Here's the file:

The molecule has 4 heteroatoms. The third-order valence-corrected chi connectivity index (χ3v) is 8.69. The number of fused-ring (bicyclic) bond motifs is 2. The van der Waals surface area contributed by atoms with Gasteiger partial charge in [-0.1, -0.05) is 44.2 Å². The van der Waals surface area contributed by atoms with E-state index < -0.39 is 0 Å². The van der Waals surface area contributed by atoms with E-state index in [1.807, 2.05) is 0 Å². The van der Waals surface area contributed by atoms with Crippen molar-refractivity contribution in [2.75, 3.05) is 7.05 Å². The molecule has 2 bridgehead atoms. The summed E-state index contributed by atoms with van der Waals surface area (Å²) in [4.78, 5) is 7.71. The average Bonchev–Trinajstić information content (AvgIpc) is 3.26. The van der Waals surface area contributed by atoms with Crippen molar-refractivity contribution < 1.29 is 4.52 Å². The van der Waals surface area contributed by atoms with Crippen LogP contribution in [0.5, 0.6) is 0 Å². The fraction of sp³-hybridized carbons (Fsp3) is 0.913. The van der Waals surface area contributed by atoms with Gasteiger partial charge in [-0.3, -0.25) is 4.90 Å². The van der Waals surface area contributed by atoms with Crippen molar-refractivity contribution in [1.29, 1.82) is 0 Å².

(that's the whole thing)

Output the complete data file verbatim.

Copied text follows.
The molecule has 4 heteroatoms. The third-order valence-corrected chi connectivity index (χ3v) is 8.69. The number of fused-ring (bicyclic) bond motifs is 2. The van der Waals surface area contributed by atoms with Gasteiger partial charge in [-0.1, -0.05) is 44.2 Å². The van der Waals surface area contributed by atoms with E-state index < -0.39 is 0 Å². The van der Waals surface area contributed by atoms with E-state index in [1.807, 2.05) is 0 Å². The van der Waals surface area contributed by atoms with Crippen molar-refractivity contribution in [2.75, 3.05) is 7.05 Å². The molecule has 2 bridgehead atoms. The summed E-state index contributed by atoms with van der Waals surface area (Å²) in [4.78, 5) is 7.71. The average Bonchev–Trinajstić information content (AvgIpc) is 3.26. The van der Waals surface area contributed by atoms with Crippen molar-refractivity contribution < 1.29 is 4.52 Å². The van der Waals surface area contributed by atoms with Crippen LogP contribution in [0.5, 0.6) is 0 Å². The fraction of sp³-hybridized carbons (Fsp3) is 0.913. The van der Waals surface area contributed by atoms with Gasteiger partial charge in [-0.3, -0.25) is 4.90 Å². The van der Waals surface area contributed by atoms with Crippen molar-refractivity contribution in [1.29, 1.82) is 0 Å².